Tuesday, June 18, 2019

Progression of Atherosclerosis is Slowed in Mice via Targeting Senescent Cells

Atherosclerosis is the build up of plaques in blood vessel walls, composed of fats and the debris of dead cells. Blood vessels are narrowed and weakened, and eventually something important ruptures or blocks, producing a heart attack or stroke. Cholesterols circulate in the bloodstream, attached to low-density lipoprotein (LDL) particles. The immune cells known as monocytes are responsible for ensuring that excess cholesterols stuck in blood vessel walls are removed and returned to the liver to be excreted. They do this by entering blood vessel walls, transforming into macrophages, ingesting the cholesterols, and then handing them off to high-density lipoprotein (HDL) particles. In older individuals, increased inflammation and oxidative stress causes macrophages to become dysfunctional. Macrophages can be overwhelmed by large amounts of cholesterol, but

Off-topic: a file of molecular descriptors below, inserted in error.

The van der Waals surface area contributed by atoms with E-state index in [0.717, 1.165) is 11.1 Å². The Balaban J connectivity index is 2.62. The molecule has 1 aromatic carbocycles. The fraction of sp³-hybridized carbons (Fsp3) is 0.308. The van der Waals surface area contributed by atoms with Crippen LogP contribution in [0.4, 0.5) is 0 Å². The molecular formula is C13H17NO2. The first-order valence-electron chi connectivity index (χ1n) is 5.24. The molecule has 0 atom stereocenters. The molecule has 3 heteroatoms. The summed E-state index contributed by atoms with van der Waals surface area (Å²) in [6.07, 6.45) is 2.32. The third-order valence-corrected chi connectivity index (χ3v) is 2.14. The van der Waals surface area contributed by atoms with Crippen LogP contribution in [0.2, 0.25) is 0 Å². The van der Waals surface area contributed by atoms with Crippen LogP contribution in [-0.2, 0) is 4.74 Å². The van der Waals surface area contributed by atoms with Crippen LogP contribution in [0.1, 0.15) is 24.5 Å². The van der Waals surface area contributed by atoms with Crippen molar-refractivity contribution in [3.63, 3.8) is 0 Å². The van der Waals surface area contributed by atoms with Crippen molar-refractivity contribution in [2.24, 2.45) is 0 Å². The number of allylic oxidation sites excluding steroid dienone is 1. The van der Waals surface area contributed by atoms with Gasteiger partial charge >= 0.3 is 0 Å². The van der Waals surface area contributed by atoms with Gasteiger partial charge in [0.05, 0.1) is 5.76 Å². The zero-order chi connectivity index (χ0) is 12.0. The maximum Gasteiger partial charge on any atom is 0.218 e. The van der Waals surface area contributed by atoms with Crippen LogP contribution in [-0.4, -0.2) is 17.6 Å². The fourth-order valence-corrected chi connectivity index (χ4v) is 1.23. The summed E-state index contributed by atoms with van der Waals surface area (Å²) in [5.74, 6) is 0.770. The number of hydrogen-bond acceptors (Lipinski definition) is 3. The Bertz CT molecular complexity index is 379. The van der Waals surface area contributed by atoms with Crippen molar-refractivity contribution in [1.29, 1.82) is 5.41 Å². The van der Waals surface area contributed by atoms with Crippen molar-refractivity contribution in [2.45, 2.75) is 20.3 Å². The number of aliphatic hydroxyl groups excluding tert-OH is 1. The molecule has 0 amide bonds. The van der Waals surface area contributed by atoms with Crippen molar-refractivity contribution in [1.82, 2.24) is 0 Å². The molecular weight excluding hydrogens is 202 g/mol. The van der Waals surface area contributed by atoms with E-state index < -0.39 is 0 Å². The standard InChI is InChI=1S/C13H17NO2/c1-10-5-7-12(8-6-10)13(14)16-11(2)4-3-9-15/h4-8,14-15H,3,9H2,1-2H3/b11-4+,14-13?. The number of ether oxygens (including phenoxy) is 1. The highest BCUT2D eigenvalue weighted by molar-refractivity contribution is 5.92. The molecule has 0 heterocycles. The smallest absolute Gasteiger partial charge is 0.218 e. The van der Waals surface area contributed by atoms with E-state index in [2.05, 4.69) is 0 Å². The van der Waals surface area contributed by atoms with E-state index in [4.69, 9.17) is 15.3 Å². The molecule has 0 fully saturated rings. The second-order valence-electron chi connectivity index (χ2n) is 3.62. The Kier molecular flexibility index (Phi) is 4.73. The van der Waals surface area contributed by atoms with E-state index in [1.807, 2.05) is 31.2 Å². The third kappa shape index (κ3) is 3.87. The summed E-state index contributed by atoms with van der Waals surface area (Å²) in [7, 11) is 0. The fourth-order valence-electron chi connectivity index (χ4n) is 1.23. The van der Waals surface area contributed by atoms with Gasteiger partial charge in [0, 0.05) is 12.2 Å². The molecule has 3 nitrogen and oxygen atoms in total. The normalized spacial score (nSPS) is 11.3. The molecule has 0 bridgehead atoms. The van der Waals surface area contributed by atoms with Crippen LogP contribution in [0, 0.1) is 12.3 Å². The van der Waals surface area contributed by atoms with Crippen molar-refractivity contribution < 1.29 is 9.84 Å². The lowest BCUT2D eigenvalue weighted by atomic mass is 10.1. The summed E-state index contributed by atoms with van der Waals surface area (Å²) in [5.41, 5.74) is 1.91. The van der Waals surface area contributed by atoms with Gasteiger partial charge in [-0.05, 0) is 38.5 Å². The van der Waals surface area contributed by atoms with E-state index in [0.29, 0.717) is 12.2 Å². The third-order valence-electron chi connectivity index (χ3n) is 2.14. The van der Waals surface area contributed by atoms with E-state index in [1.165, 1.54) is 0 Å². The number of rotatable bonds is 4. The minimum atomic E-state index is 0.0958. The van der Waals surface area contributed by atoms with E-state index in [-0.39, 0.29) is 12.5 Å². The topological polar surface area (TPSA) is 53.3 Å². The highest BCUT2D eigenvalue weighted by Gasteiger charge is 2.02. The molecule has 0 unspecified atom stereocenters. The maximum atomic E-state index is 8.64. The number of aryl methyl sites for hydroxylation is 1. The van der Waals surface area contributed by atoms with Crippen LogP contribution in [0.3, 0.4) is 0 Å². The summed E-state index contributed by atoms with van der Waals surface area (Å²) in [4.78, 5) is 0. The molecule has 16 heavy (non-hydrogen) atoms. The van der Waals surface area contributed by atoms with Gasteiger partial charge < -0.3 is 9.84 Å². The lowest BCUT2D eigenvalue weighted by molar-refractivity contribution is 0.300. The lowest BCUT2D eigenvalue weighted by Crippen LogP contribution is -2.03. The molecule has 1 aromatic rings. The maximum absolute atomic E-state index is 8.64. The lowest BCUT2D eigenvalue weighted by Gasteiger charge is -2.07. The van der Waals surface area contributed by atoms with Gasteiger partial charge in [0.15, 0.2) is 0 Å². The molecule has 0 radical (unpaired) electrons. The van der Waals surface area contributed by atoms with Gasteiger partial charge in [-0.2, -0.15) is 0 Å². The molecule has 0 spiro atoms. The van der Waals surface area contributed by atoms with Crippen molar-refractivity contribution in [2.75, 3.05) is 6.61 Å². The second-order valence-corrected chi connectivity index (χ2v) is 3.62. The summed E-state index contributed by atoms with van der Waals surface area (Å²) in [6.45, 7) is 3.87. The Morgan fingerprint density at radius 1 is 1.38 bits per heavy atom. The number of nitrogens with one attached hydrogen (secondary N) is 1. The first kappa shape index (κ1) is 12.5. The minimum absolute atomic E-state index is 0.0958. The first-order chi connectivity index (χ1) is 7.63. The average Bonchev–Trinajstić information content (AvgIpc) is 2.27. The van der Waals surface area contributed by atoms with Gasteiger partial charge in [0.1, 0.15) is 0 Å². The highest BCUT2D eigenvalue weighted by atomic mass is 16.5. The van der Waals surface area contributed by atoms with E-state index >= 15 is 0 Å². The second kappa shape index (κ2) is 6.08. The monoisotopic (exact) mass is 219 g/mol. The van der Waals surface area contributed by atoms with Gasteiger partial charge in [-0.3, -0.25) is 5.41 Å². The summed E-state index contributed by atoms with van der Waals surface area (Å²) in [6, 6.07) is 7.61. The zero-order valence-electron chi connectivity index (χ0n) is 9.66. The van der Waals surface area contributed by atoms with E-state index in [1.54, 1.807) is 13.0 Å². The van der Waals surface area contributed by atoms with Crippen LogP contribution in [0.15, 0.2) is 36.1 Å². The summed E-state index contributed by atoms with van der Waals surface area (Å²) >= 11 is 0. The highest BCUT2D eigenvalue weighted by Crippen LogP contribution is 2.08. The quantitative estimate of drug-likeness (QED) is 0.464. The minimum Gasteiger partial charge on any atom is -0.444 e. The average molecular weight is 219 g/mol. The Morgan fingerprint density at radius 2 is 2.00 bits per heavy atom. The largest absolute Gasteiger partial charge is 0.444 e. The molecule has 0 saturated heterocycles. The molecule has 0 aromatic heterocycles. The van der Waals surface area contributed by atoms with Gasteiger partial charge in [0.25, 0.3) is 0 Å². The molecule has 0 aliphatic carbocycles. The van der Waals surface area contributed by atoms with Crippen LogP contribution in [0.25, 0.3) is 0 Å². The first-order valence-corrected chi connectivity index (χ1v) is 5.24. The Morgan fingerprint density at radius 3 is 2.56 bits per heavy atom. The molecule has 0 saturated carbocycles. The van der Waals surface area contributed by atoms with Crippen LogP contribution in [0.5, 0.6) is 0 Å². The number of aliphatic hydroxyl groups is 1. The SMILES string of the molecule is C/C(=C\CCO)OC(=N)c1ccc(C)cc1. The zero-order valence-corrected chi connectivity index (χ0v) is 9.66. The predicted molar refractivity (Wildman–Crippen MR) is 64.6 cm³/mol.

From https://www.fightaging.org/archives/2019/06/progression-of-atherosclerosis-is-slowed-in-mice-via-targeting-senescent-cells/


From https://jamesjohnson10.blogspot.com/2019/06/progression-of-atherosclerosis-is.html


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